In this blog I use one image and demonstrate its interpretation through a variety of aspect ratios. You can even place your vote on which you prefer at the bottom of the blog! 

At a later date I'm going to write a more detailed blog on each aspect ratio with various examples...

I was recently out leading a workshop with my friend and colleague Paul Sanders on the Dorset coast. We had a lovely group of clients with us who'd got in touch originally through 'The Togcast Podcast' that we host and we ended up running a small weekend event for them (ps If you'd like to do this as well please do get in touch). As ever it was a mix of helping to inspire people with different locations, varying conditions and also talking them through different ways to approach a scene based on our experiences. 

On this occasion we spent some time discussing different aspect ratios. It was quite interesting that although some of the clients had tried different aspect ratios in the post-processing stage, usually it was actually more about cropping to remove distracting elements than setting an aspect ratio specifically. None of them had really used their in-camera live view aspect ratios when out in the field with a view to interpreting and composing a scene differently at the point of capture. I would reflect that 99% of my landscape shooting is not done at 3:2. I've found this is just what suits me and each to their own (all the usual caveats etc) but I think there are various reasons why I've gone this way:

  • I have used a couple of film cameras for a number of years that offer a 1:1 view through the glass, part of me is simply used to 'seeing' in that way
  • Undoubtedly I've been influenced by some of the photographers whose work I have admired (and still do!) over the years
  • With my compulsive search for order in compositions I've found certain aspect ratios lend themselves more easily to balance (for my eye)
  • I strongly believe that there are certain visual elements and shapes that are commonly more suited to different aspect ratios
  • It's a creative and effective way to accentuate certain themes within a scene

The Scene & Motivation

It was a muted day on the Jurassic Coast and there were lovely pastel colours in the sky and the clouds were blending into the horizon nicely. Looking out to sea there was a sense of just drifting out to infinity and so my initial inspirations were to create an ordered, tonally muted, simple composition to complement the peaceful view we were experiencing and to highlight the interesting (and fairly delicate) textures in the cloud and use the loan boat as a source of scale.

The image is neither here nor there for me but I did think it made for a good example...

1:1 Aspect Ratio (As Shot)

Commonly I walk round with my camera set to 1:1 and use it in Live View mode. It has become my 'go-to' and that brings it's own dangers. It's easy to become reliant on something and use it as a safety blanket, this can lead to your images becoming repetitive and also it can limit (or at least stifle) your creative eye. However, on this occasion I was quite sure that a 1:1 square would complement the scene nicely. When shooting in a very minimalist style the square aspect ratio can be a good option as it's equally balanced shape brings a natural sense of order. Also the story in this image is not a front to back, or left to right narrative - more on this later in the other aspect ratios! In the square you can leave a good amount of space and it can work well with straight horizontal or vertical lines such as the horizon here.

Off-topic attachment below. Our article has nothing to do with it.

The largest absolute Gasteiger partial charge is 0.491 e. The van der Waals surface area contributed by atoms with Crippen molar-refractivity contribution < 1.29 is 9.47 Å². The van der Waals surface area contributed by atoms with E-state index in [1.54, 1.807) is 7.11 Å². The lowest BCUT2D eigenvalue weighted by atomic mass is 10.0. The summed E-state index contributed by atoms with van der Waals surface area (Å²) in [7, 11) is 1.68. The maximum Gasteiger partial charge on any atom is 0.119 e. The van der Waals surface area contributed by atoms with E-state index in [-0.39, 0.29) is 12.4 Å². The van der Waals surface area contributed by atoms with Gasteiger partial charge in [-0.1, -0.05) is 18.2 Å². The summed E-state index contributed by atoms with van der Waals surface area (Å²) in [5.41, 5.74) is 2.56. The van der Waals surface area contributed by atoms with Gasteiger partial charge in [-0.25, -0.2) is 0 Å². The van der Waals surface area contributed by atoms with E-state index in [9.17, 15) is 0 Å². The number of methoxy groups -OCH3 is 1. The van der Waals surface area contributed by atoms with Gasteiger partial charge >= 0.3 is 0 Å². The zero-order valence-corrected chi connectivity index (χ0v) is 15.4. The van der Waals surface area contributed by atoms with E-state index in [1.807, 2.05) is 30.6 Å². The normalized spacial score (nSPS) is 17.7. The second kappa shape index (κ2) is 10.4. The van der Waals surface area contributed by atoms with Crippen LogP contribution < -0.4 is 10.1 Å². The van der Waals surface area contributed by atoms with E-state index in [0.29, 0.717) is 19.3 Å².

I find that a rough 80/20 rule can work well for horizon placement in a square if it's an image that has a simple horizon and not much else. This can work both ways; you may have a more interesting foreground that you wish to highlight and a flat sky in which case you can push that horizon way up on a square without it feeling cramped like it would in 3:2 or many other aspect ratios.

5:4 Aspect Ratio 

I really love 5:4 in many situations (although perhaps not here). If you're a square fan generally then you'll find that 5:4 is a great addition to your arsenal. It is generally much better at coping with scenes where a more vertical story needs to be told. For example if you have an element that people are used to seeing in an up/down state visually: high waterfalls, trees, certain buildings, people etc. It can also be a better way of letting the eye 'travel' through an image if you're using a foreground element to guide the viewer into the scene, think about a path into a woodland or a rock into a seascape etc. The slightly more vertical shape of 5:4 vs 1:1 is often more complementary to those scenarios. It comes down to how you want the viewer to travel through the image.

In this situation for me it doesn't add anything to the square. We're just seeing more sky and it's making the boat seem too tiny (it's probably too tiny in all of these but that's all the more reason not to exacerbate things!). 

One minor annoyance is that Canon don't offer this aspect ratio in their live view options, the closest is 4:3 so if you're looking to use 5:4 start with 4:3 and either get used to knowing how much it will crop to at 5:4 or just embrace 4:3, it's pretty nice as well ;)

16:9 Aspect Ratio 

This is one of my more commonly used aspect ratios. If we refer back to my comment about the directional narrative of a scene then I would say that 16:9 often works really well for scenes where there is a left to right flow (or perhaps right to left - thats a blog for another day!). For example a distant set of peaks with fluctuating heights where the story is about the line of peaks not the foreground. Or perhaps a longer lens compression of a rolling countryside scene. Anything where you want to show lines, flow, rhythm from a left to right point of view. Obviously because this aspect ratio is very short and wide it doesn't tend to be great if you're wanting to lead the viewer in from the bottom of the scene as discussed in the 5:4 section.